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Letters |

Applications of Computer-Based Clinical Guidelines—Reply

David L. Schriger, MD, MPH; Larry J. Baraff, MD; William H. Rogers, PhD; Shan Cretin, PhD, MPH
JAMA. 1998;279(13):989-990. doi:10-1001/pubs.JAMA-ISSN-0098-7484-279-13-jbk0401.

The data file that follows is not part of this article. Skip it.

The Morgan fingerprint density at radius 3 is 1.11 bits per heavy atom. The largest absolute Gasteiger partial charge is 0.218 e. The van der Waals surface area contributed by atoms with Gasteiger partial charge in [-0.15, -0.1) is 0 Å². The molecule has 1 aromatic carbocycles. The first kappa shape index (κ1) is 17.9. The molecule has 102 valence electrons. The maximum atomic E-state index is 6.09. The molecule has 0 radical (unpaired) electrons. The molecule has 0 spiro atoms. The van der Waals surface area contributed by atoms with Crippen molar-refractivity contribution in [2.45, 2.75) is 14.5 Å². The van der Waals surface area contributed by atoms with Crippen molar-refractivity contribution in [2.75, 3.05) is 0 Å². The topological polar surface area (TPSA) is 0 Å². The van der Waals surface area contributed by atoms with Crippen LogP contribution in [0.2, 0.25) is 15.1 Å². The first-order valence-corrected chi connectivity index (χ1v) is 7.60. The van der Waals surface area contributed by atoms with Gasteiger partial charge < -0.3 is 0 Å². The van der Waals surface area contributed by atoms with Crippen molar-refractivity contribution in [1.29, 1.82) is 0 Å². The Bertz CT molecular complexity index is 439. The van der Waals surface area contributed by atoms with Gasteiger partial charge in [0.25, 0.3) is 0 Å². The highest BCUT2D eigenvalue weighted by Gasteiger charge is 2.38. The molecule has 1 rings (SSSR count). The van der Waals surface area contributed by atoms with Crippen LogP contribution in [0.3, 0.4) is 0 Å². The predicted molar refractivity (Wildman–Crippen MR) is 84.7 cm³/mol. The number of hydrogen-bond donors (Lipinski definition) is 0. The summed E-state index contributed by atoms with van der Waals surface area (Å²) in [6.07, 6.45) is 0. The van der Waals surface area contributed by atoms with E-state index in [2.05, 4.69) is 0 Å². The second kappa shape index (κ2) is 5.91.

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In Reply.—Although we share the enthusiasm of Drs Elson and Connelly for the use of informatics to improve patient care, 2 of the points they raise deserve comment. First, Elson and Connelly question our assertion that "few empirical data exist about the effect of computer-based systems for the application of clinical guidelines on the quality of care." The disagreement is largely semantic. By "clinical guidelines," we were referring to the comprehensive complaint-specific or disease-specific guidelines issued by groups such as the Agency for Health Care Policy and Research and specialty societies. With the exception of the work by the Regenstreif group on the heart failure guideline,1 there has been little investigation of the implementation of guidelines that make recommendations regarding all aspects of care for a specific clinical problem. Most of the trials cited in references 2 and 3 of their letter focus on smaller, function-specific guidelines. Typical interventions either assist in a specific task (test or antibiotic ordering, the decision to hospitalize) or provide reminders for a specific situation ("this patient needs a cholesterol test today").


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